17 January 2011

Interview with Catherine Taylor-Williams, actress

This is the thirty-ninth interview in the “Where are we now?” series. Please take a look at the INTRODUCTION AND INDEX to see if you have missed any interviews, take a look at my conversations with those guests of most interest to you, leave some comments, or suggest future interviewees. Enjoy, and please share this series with your friends!

Interview with Catherine Taylor-Williams
via email

All photos by Kevin Sprague

IA: Please tell us about yourself: your acting, directing, producing….

CTW: I am an actor, director, producer and arts manager. I work primarily in theatre, but have an interest in all of the arts. I am the Founder of The Wharton Salon, which produces the stories of Edith Wharton and her contemporaries in her American home, The Mount, in Lenox, MA. I also freelance as an arts manager.

The ladies of the Wharton Salon

IA: What topics tend to recur in the plays you have directed and/or produced?

CTW: There are several themes that emerge. The role of the outsider, underdog or artist to reveal truths, heal or poke fun at society for its own good. I find the themes of redemption and rebirth also recur in my work.

IA: Do you think these themes recur primarily because they are timeless and human, or because they have something particular to say to Twenty-First Century America—or, let's even get more specific: to those who support the arts in, say, a small community like Lenox, Massachusetts?

CTW: I think all artists look for the underdog, for those who don't belong in a group. We notice what's similar, and what's different. As actors our intuition about people and what is going on inside them is on overdrive all the time. For this reason, I find city subways exhausting.

I think the artist is very welcome in Lenox, Massachusetts. There sure are a lot of us here in the Berkshires, and we tend to attract each other. In many of the stories I tell, a young woman acts as "muse" to a man in some sort of personal hell or underworld. She leads him through an ordeal and releases him at the other end. I'm very interested in this journey - Kevin Sprague and I collaborated on a book about it called Muse.

Catherine in Muse

IA: What specific techniques do you use as an actor and director?

CTW: My work has followed the training I received as an actor in classical theatre of the British-American school. My work is based in the voice work of Kristin Linklater, the Alexander Technique, and the teaching in Shakespeare I learned at Shakespeare & Company in Lenox, MA and The Stratford Festival and the Shaw Festival in Canada where I trained and saw the plays that most influenced my work.

IA: What theories inform your work?

CTW: The body has emotional memory trapped inside it that can be released on the voice and that knowledge of the body and voice as an instrument can be a powerful tool to connect to an audience.

There is no single way to play a role in the theatre. Each individual brings his/her own interpretation with them. To do this, an artist must possess a certain degree of self-knowledge as well as knowledge of the story and character.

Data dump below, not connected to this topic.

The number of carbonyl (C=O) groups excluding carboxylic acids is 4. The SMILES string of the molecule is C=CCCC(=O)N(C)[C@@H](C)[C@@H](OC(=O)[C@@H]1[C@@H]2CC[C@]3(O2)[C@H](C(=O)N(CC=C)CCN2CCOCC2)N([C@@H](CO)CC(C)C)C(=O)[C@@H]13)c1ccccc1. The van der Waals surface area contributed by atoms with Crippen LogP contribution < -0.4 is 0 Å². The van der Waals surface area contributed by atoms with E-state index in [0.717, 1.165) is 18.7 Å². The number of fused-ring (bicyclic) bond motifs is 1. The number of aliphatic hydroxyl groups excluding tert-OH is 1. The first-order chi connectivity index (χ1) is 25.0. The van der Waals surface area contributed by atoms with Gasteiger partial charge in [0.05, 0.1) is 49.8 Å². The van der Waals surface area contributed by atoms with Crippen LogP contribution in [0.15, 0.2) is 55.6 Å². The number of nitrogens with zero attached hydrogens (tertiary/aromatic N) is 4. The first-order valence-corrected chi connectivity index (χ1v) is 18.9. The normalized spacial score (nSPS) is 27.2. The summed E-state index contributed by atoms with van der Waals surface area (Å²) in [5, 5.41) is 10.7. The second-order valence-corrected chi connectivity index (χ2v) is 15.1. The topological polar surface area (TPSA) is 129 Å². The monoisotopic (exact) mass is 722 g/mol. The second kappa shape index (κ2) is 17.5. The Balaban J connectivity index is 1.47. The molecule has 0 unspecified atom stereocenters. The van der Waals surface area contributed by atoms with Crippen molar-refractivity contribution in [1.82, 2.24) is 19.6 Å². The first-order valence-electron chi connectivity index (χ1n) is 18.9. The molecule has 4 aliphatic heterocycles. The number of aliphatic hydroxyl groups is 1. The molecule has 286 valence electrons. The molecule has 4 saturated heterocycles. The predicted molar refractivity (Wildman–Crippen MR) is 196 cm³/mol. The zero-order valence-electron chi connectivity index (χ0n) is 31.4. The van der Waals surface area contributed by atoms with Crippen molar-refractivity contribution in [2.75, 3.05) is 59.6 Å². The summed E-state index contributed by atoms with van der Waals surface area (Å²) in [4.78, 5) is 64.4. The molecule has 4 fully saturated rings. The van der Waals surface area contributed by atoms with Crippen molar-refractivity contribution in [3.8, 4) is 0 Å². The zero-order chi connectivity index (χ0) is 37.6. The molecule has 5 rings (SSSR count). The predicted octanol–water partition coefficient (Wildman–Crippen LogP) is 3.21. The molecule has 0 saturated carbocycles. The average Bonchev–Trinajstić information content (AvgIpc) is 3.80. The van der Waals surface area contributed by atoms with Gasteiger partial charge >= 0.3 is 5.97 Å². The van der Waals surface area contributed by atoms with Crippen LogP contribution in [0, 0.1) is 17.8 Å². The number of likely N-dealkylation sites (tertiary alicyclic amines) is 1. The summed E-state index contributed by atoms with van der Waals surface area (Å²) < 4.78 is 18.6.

The imagination can reveal truths about what its like to live in another time, to be another gender, to be part of another culture. Artists pick up on a frequency that is beyond what we can perceive with our senses in the normal world. It’s the job of the director to create the environment that makes this happen more frequently for the actors and as deeply as possible in rehearsal. With practice we can hear this frequency more clearly and we get used to it – then we invite the audience to watch.

IA: Do you think these topics, techniques, and theories are typical of those working in your genre?

CTW: I think so.

IA: Do you think of yourself as belonging to any particular ‘school’ or ‘movement’?

CTW: I am a product of the Shakespeare & Company and Stratford Festival of Canada schools. Both have fairly rigorous training and have a certain dogma attached. I rebel occasionally, but I never stray too far.

In management I am a protégé of Michael Kaiser, the President of the John F. Kennedy Center for the Arts’ esteemed arts management program. Mr. Kaiser taught me to see the arts as an industry and best practices for its survival.

IA: Could you expand upon the training you received at Shakespeare & Co and the Stratford Festival? What is the routine? What are the theories that drive it? What is that dogma? Do you think this rigor is good and necessary in order to create well-trained young actors?

CTW: I think rigorous training gives young people something on which to focus their considerable energy and anxiety. I found it helpful as I was beginning as an artist; now I'm a little more relaxed in my approach, and I welcome anything that works in telling the story. I was a very zealous and serious young person, so its hard to know how much was my teachers driving me on, and how much of it was some part of myself.

It's very hard to break down years of study into a few concepts. And it has now been years now since I have been in a Stratford or S&Co classroom. They will all sound odd and trivial, but I'll try.

Some of the practices I learned at the Stratford Festival are that there is a "world picture" in which everything is played. Comedy has the most narrow focus, Greek tragedy has the largest. Next time you watch a great clown, check out the focus, you'll see what I mean. They were also pretty clear that you were not to breathe at the ends of a line of verse so as not to interrupt the thought. We were taught to increase our capacity for breath and clarify our thinking and focus our argument to reach the audience in a large space. The Festival stage at Stratford was a famous thrust stage with many seats in the audience. It was best to play diagonally across it rather than in a line. There were certain places to stand still, and certain places in which constant movement was necessary.

At Shakespeare & Company we were taught to focus on where our own stories intersected with the words of the text. There were several long exercises taught where personal association with each word of the text was used. Some of these exercises went on for hours. The emotional life of the text was very much sought and encouraged. We were also taught to directly address the audience—as was done in Shakespeare's day. It was their aim that the body, voice, and text be one, so we spent a lot of time in fight, in voice, and in movement.